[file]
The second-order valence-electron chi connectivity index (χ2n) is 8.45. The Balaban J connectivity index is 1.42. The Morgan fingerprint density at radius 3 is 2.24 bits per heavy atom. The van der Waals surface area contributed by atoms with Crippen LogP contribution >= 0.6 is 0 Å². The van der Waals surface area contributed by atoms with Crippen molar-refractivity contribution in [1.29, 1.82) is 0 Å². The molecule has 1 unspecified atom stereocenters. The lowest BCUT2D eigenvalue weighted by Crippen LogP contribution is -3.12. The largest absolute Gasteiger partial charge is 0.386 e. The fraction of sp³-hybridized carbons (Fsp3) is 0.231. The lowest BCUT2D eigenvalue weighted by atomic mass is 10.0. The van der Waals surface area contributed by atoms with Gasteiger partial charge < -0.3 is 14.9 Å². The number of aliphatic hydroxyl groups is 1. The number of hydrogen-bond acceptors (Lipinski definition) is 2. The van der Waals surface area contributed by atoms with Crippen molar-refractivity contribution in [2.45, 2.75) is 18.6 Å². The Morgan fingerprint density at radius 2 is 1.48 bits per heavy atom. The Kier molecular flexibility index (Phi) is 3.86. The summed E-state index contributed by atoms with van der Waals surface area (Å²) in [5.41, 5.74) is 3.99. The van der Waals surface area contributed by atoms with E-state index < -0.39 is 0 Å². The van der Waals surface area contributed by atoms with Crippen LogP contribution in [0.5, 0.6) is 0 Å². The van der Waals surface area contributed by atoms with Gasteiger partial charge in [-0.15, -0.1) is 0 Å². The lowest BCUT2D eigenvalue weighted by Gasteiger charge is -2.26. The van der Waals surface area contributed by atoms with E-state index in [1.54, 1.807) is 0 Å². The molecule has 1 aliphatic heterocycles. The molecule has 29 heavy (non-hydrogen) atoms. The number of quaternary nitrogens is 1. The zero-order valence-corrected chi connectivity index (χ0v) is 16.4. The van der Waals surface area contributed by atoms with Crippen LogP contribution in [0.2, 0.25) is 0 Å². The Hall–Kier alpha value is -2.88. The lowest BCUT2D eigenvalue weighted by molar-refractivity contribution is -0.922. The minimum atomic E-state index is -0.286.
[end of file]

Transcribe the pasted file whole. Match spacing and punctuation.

The second-order valence-electron chi connectivity index (χ2n) is 8.45. The Balaban J connectivity index is 1.42. The Morgan fingerprint density at radius 3 is 2.24 bits per heavy atom. The van der Waals surface area contributed by atoms with Crippen LogP contribution >= 0.6 is 0 Å². The van der Waals surface area contributed by atoms with Crippen molar-refractivity contribution in [1.29, 1.82) is 0 Å². The molecule has 1 unspecified atom stereocenters. The lowest BCUT2D eigenvalue weighted by Crippen LogP contribution is -3.12. The largest absolute Gasteiger partial charge is 0.386 e. The fraction of sp³-hybridized carbons (Fsp3) is 0.231. The lowest BCUT2D eigenvalue weighted by atomic mass is 10.0. The van der Waals surface area contributed by atoms with Gasteiger partial charge < -0.3 is 14.9 Å². The number of aliphatic hydroxyl groups is 1. The number of hydrogen-bond acceptors (Lipinski definition) is 2. The van der Waals surface area contributed by atoms with Crippen molar-refractivity contribution in [2.45, 2.75) is 18.6 Å². The Morgan fingerprint density at radius 2 is 1.48 bits per heavy atom. The Kier molecular flexibility index (Phi) is 3.86. The summed E-state index contributed by atoms with van der Waals surface area (Å²) in [5.41, 5.74) is 3.99. The van der Waals surface area contributed by atoms with E-state index < -0.39 is 0 Å². The van der Waals surface area contributed by atoms with Crippen LogP contribution in [0.5, 0.6) is 0 Å². The van der Waals surface area contributed by atoms with Gasteiger partial charge in [-0.15, -0.1) is 0 Å². The lowest BCUT2D eigenvalue weighted by Gasteiger charge is -2.26. The van der Waals surface area contributed by atoms with E-state index in [1.54, 1.807) is 0 Å². The molecule has 1 aliphatic heterocycles. The molecule has 29 heavy (non-hydrogen) atoms. The number of quaternary nitrogens is 1. The zero-order valence-corrected chi connectivity index (χ0v) is 16.4. The van der Waals surface area contributed by atoms with Crippen LogP contribution in [0.2, 0.25) is 0 Å². The Hall–Kier alpha value is -2.88. The lowest BCUT2D eigenvalue weighted by molar-refractivity contribution is -0.922. The minimum atomic E-state index is -0.286.